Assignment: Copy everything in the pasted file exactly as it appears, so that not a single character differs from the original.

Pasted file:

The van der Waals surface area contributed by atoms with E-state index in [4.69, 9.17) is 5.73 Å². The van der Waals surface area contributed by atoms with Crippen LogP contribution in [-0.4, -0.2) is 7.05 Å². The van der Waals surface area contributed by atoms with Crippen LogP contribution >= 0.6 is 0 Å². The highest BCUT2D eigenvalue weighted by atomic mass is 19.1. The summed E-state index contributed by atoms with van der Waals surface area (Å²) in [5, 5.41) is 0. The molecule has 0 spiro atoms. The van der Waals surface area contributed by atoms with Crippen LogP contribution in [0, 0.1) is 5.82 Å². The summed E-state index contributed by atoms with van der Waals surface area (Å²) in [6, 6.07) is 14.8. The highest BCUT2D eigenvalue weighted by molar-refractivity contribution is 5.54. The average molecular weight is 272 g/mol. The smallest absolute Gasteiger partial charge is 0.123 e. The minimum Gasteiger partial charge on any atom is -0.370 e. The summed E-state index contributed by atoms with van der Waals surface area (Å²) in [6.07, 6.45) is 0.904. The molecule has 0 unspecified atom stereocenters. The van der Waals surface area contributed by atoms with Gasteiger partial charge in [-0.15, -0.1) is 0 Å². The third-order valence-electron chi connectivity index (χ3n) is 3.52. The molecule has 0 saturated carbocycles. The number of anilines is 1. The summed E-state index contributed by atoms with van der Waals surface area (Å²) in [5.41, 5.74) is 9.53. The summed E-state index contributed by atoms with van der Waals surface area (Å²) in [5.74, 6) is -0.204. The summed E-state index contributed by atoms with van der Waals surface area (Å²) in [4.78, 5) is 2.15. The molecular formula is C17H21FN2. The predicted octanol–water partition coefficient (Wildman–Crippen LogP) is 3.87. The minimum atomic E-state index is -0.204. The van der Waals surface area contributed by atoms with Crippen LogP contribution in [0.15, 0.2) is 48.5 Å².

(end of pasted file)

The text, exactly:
The van der Waals surface area contributed by atoms with E-state index in [4.69, 9.17) is 5.73 Å². The van der Waals surface area contributed by atoms with Crippen LogP contribution in [-0.4, -0.2) is 7.05 Å². The van der Waals surface area contributed by atoms with Crippen LogP contribution >= 0.6 is 0 Å². The highest BCUT2D eigenvalue weighted by atomic mass is 19.1. The summed E-state index contributed by atoms with van der Waals surface area (Å²) in [5, 5.41) is 0. The molecule has 0 spiro atoms. The van der Waals surface area contributed by atoms with Crippen LogP contribution in [0, 0.1) is 5.82 Å². The summed E-state index contributed by atoms with van der Waals surface area (Å²) in [6, 6.07) is 14.8. The highest BCUT2D eigenvalue weighted by molar-refractivity contribution is 5.54. The average molecular weight is 272 g/mol. The smallest absolute Gasteiger partial charge is 0.123 e. The minimum Gasteiger partial charge on any atom is -0.370 e. The summed E-state index contributed by atoms with van der Waals surface area (Å²) in [6.07, 6.45) is 0.904. The molecule has 0 unspecified atom stereocenters. The van der Waals surface area contributed by atoms with Gasteiger partial charge in [-0.15, -0.1) is 0 Å². The third-order valence-electron chi connectivity index (χ3n) is 3.52. The molecule has 0 saturated carbocycles. The number of anilines is 1. The summed E-state index contributed by atoms with van der Waals surface area (Å²) in [5.41, 5.74) is 9.53. The summed E-state index contributed by atoms with van der Waals surface area (Å²) in [5.74, 6) is -0.204. The summed E-state index contributed by atoms with van der Waals surface area (Å²) in [4.78, 5) is 2.15. The molecular formula is C17H21FN2. The predicted octanol–water partition coefficient (Wildman–Crippen LogP) is 3.87. The minimum atomic E-state index is -0.204. The van der Waals surface area contributed by atoms with Crippen LogP contribution in [0.15, 0.2) is 48.5 Å².